Author + information
- Ersilia M. DeFilippis, MD,
- Avinainder Singh, MBBS,
- Deepak L. Bhatt, MD, MPH and
- Ron Blankstein, MD∗ ()
- ↵∗Brigham & Women’s Hospital, 75 Francis Street, Boston, Massachusetts 02115
We recently reported the results of the YOUNG-MI (Cocaine and Marijuana Use Among Young Adults With Myocardial Infarction) registry focusing on cocaine and/or marijuana use in patients presenting with a first myocardial infarction at or below the age of 50 years (1). We found that cocaine and marijuana were both independently associated with increased cardiovascular and all-cause mortality. We read with interest the 2 letters to the editor in this issue by Dr. Rana and colleagues and Dr. Chrétien and colleagues.
Dr. Rana and colleagues astutely mention that smoking is an important potential interaction with marijuana use, as many individuals have had much longer duration and frequency of tobacco smoking compared with cannabis. They suggest that a multivariable model may not provide an accurate assessment of risk.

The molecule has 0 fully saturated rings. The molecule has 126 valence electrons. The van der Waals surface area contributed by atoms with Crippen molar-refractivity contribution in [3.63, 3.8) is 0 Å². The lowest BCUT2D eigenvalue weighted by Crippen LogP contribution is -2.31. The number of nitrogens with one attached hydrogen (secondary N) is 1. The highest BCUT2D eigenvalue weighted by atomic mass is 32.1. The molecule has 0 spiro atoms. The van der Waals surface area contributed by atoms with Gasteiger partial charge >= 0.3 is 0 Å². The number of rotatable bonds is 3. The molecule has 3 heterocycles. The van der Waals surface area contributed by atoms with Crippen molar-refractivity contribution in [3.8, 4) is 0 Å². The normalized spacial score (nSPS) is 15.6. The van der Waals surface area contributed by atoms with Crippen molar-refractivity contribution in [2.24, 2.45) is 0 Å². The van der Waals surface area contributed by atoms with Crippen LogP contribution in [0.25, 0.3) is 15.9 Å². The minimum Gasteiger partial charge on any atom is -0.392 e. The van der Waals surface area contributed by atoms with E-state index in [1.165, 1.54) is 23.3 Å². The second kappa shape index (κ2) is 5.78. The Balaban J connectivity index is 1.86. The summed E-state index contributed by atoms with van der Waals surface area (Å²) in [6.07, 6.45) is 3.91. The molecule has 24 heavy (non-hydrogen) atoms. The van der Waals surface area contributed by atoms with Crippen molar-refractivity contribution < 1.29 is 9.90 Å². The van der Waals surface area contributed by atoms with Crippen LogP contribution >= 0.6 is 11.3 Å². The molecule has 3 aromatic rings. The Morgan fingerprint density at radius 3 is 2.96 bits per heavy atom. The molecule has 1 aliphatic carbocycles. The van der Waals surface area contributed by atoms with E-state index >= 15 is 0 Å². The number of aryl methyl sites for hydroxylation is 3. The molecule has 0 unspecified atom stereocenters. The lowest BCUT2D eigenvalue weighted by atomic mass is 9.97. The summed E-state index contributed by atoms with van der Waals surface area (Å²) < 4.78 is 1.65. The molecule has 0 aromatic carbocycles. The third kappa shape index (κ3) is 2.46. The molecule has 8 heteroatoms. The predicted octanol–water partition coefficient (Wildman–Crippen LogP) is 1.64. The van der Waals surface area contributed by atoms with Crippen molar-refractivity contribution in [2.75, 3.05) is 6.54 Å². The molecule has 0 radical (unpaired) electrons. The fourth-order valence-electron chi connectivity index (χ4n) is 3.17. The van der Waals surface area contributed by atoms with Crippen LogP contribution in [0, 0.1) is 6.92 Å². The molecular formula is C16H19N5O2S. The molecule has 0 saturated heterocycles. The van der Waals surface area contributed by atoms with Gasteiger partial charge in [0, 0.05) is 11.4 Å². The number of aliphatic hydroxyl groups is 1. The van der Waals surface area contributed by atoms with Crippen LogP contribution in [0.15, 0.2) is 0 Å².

When our analyses were stratified by smoking status, we found that among smokers, both cocaine and marijuana use remained associated with increased all-cause and cardiovascular death. However, because nonsmokers had a significantly lower overall event rate, we were underpowered to assess the association of substance abuse and cardiovascular outcomes in this cohort.
Given these additional analyses, our conclusions regarding all-cause and cardiovascular mortality among patients with cannabis use should not be significantly affected. Nevertheless, it is important that counseling regarding cannabis and cocaine use also include counseling regarding tobacco cessation, as their concomitant use is common.